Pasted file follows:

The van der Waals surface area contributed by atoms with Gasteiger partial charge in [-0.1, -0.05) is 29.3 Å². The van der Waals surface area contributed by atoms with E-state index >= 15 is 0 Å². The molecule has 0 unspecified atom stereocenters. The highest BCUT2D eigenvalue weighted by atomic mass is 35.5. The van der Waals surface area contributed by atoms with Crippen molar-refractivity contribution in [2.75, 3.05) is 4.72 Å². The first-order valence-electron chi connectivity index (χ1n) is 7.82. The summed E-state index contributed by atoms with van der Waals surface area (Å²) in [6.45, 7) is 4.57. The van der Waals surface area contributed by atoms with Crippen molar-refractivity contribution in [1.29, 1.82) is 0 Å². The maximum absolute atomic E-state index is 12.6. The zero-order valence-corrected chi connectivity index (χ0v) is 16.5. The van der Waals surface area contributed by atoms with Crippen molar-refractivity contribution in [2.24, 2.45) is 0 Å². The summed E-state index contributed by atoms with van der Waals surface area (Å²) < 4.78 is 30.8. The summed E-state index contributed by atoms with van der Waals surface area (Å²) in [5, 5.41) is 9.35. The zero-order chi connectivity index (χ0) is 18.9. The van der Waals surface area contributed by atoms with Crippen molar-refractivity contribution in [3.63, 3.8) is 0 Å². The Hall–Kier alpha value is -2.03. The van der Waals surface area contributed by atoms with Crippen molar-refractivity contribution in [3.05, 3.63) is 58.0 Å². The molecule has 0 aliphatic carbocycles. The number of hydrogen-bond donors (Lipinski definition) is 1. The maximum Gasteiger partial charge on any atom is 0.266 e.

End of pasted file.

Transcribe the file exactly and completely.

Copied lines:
The van der Waals surface area contributed by atoms with Gasteiger partial charge in [-0.1, -0.05) is 29.3 Å². The van der Waals surface area contributed by atoms with E-state index >= 15 is 0 Å². The molecule has 0 unspecified atom stereocenters. The highest BCUT2D eigenvalue weighted by atomic mass is 35.5. The van der Waals surface area contributed by atoms with Crippen molar-refractivity contribution in [2.75, 3.05) is 4.72 Å². The first-order valence-electron chi connectivity index (χ1n) is 7.82. The summed E-state index contributed by atoms with van der Waals surface area (Å²) in [6.45, 7) is 4.57. The van der Waals surface area contributed by atoms with Crippen molar-refractivity contribution in [1.29, 1.82) is 0 Å². The maximum absolute atomic E-state index is 12.6. The zero-order valence-corrected chi connectivity index (χ0v) is 16.5. The van der Waals surface area contributed by atoms with Crippen molar-refractivity contribution in [2.24, 2.45) is 0 Å². The summed E-state index contributed by atoms with van der Waals surface area (Å²) < 4.78 is 30.8. The summed E-state index contributed by atoms with van der Waals surface area (Å²) in [5, 5.41) is 9.35. The zero-order chi connectivity index (χ0) is 18.9. The van der Waals surface area contributed by atoms with Crippen molar-refractivity contribution in [3.63, 3.8) is 0 Å². The Hall–Kier alpha value is -2.03. The van der Waals surface area contributed by atoms with Crippen molar-refractivity contribution in [3.05, 3.63) is 58.0 Å². The molecule has 0 aliphatic carbocycles. The number of hydrogen-bond donors (Lipinski definition) is 1. The maximum Gasteiger partial charge on any atom is 0.266 e.